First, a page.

I swim seven days a week to help with mobility and pain management. Swimming, I think, helps more than the medication; although swimming and medication combined have worked wonders. But, swimming can also be quite dangerous. The other night, probably because I swim so much, I had a horrible nightmare in which I was drowning. I was in a cave, way over my head in muddy water, and there wasn’t much hope. I begin to move my arms wildly. The problem was that I wasn’t just moving my arms wildly in my dream; I was doing so in my bed. I hit Tammy in the head several times before she could get me to stop—she had a headache for the entirety of the next day. We sleep right under a window. I brought the blinds out of the window and down on top of both of us. I was cut all to pieces on the blinds, and I scraped the skin off my fingers on the windowsill.
Some of you may be terrified of water. Some of you may have had a close call with drowning. Some of you may not have really had all that close a call with water, but you just can’t stand the thought of water getting in your face.
But, for many folks water is salvation. Think about the farmer whose livelihood depends on whether or not his crops will get enough water. Water is, in a very real way, my salvation—if I were to stop swimming, I firmly believe that I’d be in a wheelchair by the end of the year.
Of course, water is salvation for all of us. Water lifted the ark from the judgment that was taking place on the earth. Every human save eight was drowned in the Flood. For Noah and his family water was salvation that separated them from the judgment. Baptism in water saves us. That is the line of demarcation between those in the world and those in Christ. That is the line that separates those who are saved from the wrath to come from those who will cry for the mountains to fall upon them.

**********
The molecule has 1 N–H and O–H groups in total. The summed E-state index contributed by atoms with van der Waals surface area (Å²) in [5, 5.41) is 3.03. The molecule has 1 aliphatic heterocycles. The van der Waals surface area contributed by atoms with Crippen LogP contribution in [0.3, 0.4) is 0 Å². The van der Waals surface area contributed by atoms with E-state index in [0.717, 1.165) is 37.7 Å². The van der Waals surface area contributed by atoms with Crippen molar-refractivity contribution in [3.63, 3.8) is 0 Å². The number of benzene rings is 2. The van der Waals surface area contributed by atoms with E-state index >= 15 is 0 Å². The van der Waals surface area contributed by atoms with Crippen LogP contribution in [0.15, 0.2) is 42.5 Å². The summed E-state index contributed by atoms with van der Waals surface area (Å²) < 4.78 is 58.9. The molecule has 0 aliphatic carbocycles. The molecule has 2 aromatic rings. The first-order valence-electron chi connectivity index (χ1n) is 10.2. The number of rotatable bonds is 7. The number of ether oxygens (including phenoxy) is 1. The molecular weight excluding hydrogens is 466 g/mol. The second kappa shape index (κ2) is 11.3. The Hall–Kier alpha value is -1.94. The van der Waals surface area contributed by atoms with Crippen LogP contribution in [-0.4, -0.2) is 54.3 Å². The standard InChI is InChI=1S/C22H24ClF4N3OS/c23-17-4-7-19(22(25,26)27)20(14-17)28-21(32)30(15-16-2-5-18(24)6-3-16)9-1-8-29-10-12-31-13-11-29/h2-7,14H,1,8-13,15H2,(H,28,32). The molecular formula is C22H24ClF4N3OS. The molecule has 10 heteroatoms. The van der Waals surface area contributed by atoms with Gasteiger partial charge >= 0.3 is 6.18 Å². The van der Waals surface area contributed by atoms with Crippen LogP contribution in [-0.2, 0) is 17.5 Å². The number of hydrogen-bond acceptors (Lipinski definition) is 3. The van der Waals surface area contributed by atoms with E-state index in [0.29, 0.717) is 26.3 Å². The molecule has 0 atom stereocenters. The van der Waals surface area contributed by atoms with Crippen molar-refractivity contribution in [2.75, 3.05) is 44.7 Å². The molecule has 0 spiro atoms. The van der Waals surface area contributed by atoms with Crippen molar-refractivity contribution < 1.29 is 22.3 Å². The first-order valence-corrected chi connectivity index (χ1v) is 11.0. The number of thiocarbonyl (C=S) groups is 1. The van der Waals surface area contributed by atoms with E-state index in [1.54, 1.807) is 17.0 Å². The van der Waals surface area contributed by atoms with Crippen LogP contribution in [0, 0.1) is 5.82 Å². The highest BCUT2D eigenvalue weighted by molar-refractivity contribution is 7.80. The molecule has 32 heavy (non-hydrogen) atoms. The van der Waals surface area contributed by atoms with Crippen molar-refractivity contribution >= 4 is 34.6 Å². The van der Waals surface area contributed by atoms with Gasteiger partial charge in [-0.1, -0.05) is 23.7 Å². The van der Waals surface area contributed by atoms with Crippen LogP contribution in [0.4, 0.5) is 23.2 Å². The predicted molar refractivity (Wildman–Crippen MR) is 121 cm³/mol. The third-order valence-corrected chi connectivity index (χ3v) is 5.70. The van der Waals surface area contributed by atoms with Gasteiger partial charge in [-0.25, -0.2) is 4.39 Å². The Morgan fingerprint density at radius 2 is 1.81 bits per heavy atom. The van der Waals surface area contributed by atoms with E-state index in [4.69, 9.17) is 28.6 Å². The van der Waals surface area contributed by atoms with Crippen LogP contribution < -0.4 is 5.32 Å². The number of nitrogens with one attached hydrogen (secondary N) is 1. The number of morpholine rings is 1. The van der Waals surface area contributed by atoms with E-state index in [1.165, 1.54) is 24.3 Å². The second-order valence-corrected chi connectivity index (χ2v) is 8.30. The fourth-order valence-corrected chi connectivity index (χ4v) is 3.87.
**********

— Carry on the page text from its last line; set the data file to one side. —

You know that there are many groups who teach that baptism has absolutely nothing to do with one’s salvation. You can, some will say, pray the sinner’s prayer and ask Jesus to come into your heart. If I could find that in Scripture, I’d have no problem believing that and asking you to do that. You know, however, I can’t find anything like that in the Word of God. Many folks will object to baptism’s being essential to salvation because that’s a “works salvation.” Nowhere in Scripture do I find that baptism is a work. However, believing is called a work: “This is the work of God, that you believe in him whom he has sent” (John 6:29). In 1 Peter 3:18-22, Peter makes absolutely clear that baptism is essential to salvation. He says, in fact, “Baptism now saves you.” Let’s think about that text.
“Christ also suffered once for sins, the righteous for the unrighteous, that he might bring us to God, being put to death in the flesh but made alive in the spirit, in which he went and proclaimed to the spirits in prison, because they formerly did not obey, when God’s patience waited in the days of Noah, while the ark was being prepared, in which a few, that is, eight persons, were brought safely through water” (1 Peter 3:18-20).
Christ suffered only once for sins—the Lord’s blood is so powerful that he did not need to suffer every year like the sacrifices in the Old Testament. Jesus was put to death in the flesh but made alive by the Spirit. Jesus Christ was raised by God the Father through the power of the Holy Spirit. The Holy Spirit will also raise us from the dead (Romans 8:11).